Some of my greatest childhood memories are of Kindergarten. I loved singing Jeremiah was a Bullfrog (Joy to the World), watching those Disney films, and rolling out those colored mats at nap time. It is interesting to me that I don’t remember a single conversation I had with anyone yesterday but I remember the most diminutive things from Kindergarten class, like getting a good look up little Susie’s dress at nap time. I was five…I had no clue what I was looking at, but since her yellow mat was right behind my green one, I got an eyeful of her pink underwear just about every day. It was one of those things that, at that age, you really don’t want to see and you don’t even know why you are looking, but you keep looking anyway.
The Christmas party that year was our first in school. Everyone brought a gift to exchange and while I don’t quite remember what I brought, I do recall that at some point I decided to just give it to the teacher. I asked my Mother about the teachers gift and she said that the teacher does not get one. There was apparently nothing in the Kindergarten Class Christmas Party Gift Exchange Instructions we were sent home with that covered that part and I thought, even then, how sad it must be for her to watch everyone else getting a gift and have to sit there with nothing. Suffice it to say that my teacher was on the receiving end of something nice for a boy that cost three dollars or less from little Kenny for Christmas (this will be one of the few times you will ever see me refer to myself by that name). It was not because I had any particular fondness for her or because I thought she was pretty, though I have to admit that, in hindsight, she was a very pretty lady. Even in Kindergarten, I was a diplomat and a strategic thinker, so I just thought maybe it would be a nice thing to do that I might benefit from in the future. Besides, I preferred to give it to the teacher instead of that little freckle faced twit that I didn’t like or that little kid over in the corner that kept sticking his tongue out at me.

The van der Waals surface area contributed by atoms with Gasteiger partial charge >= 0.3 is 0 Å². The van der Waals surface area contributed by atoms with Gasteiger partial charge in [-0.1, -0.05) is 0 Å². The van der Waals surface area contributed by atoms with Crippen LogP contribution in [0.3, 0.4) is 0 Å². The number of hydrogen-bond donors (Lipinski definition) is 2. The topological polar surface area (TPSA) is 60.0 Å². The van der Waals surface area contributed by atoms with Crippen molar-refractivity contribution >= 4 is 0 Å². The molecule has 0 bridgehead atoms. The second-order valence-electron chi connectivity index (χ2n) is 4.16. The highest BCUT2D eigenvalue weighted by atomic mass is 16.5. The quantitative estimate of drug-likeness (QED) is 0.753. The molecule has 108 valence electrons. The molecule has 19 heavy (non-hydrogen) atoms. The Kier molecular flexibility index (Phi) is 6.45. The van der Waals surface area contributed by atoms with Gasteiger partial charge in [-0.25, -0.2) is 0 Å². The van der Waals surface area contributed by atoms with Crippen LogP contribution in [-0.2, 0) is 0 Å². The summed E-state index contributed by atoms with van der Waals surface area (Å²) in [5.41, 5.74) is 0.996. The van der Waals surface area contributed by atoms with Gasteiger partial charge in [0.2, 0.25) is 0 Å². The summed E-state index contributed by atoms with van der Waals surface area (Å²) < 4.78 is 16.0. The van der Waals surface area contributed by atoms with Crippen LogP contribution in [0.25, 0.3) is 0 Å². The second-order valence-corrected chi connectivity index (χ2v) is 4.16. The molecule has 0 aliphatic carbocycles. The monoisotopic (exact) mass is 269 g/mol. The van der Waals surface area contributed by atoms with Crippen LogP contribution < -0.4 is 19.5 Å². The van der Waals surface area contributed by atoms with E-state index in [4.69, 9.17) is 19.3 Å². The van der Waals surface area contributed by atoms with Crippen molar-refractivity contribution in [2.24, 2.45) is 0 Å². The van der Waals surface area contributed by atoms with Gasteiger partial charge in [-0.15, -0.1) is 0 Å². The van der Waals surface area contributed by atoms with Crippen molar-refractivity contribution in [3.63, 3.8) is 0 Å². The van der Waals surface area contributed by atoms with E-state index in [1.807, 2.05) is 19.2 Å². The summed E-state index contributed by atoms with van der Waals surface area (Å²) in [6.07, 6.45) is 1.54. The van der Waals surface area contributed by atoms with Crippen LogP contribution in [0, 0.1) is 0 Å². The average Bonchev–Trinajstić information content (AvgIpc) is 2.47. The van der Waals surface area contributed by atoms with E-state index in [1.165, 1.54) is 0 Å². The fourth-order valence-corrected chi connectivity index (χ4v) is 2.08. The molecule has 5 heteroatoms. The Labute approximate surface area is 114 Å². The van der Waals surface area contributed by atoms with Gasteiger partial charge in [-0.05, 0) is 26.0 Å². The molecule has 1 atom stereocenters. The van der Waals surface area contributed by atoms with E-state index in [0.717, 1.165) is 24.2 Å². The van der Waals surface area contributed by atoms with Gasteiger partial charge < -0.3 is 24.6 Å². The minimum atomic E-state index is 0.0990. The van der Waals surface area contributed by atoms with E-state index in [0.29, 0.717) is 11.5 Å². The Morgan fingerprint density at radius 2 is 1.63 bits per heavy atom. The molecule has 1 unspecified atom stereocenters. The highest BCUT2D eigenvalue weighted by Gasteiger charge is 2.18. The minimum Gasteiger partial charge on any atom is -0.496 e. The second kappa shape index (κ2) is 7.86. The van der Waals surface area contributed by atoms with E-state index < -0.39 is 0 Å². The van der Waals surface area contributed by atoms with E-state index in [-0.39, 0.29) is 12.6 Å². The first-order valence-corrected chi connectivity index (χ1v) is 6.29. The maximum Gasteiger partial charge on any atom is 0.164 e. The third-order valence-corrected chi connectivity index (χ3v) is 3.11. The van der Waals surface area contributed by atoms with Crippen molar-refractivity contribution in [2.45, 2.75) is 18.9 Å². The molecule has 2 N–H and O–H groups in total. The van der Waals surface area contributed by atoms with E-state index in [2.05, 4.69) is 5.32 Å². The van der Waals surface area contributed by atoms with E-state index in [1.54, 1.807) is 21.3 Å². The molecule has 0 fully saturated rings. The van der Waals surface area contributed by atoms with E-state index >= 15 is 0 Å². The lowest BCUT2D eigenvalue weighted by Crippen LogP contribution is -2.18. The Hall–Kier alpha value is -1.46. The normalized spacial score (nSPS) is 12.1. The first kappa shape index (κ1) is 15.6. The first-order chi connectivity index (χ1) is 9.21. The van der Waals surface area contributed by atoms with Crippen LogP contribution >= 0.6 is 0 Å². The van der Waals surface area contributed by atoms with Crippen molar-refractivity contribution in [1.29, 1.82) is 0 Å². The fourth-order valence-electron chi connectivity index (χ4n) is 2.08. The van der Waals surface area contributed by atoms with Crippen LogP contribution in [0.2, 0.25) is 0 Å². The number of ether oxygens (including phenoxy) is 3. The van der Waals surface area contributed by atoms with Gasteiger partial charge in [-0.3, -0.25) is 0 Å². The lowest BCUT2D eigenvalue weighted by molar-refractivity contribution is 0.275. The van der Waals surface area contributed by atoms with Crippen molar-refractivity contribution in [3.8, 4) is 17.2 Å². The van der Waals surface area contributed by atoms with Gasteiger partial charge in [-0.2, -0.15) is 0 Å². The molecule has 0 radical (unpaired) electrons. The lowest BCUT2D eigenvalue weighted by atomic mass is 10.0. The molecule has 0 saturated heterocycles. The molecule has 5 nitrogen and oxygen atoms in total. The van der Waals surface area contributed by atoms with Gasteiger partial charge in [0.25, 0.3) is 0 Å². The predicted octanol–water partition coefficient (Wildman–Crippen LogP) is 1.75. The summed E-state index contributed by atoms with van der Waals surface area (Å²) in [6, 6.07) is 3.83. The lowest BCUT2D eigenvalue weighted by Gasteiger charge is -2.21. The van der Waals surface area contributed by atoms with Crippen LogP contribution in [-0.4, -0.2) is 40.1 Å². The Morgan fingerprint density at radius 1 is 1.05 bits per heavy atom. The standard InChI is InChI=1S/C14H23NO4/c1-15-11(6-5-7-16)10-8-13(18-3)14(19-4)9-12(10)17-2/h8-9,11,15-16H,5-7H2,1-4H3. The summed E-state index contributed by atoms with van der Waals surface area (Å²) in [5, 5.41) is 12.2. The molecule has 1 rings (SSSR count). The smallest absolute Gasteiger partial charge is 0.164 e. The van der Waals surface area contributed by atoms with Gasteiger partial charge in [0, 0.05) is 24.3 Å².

As a kindergartner, I don’t think it is possible to be vindictive nor do I think you really have a real concept of love or affection, at least not in the way we see it as we grow older. Growing up in my house, vindictiveness was something you got plenty of, but love and affection…not so much, and I had not learned to recognize the latter. So when the teacher grabbed me like a rag doll and planted a wet one between my cheek and the corner of my lip, I thought the next thing coming was a butt whipping! She left a big red lipstick mark on me that I did not even know was there, and no one bothered to tell me about until I got home. My Mother saw it and started with the twenty questions interrogation routine, as though I was some sort of child gigolo wooing the lunchroom ladies or something. Forty years later and that teacher would have been plastered on the news, trending on Twitter and facing hard time.
Turns out the whipping came after all. That afternoon at home it hit me…fever, sore throat and a general feeling of hammered poo. The doctor said that I had the mumps. Toss in a little pneumonia and an ear infection and I would say that butt whipping was an understatement. Though I was very sick, the standing joke at home and told to countless friends, family and strangers for years and years was the horrible gift I got at the Kindergarten class Christmas party. I can still hear them, even in my teens…. “Tell them Ken! Tell them about the Christmas gift you got from your Kindergarten teacher!” It was embarrassing and for years I was extremely bitter about it. Needless to say, that year was not one of my better memories of Kindergarten and from that year on, I did not give any of my teachers as much as a smile for Christmas.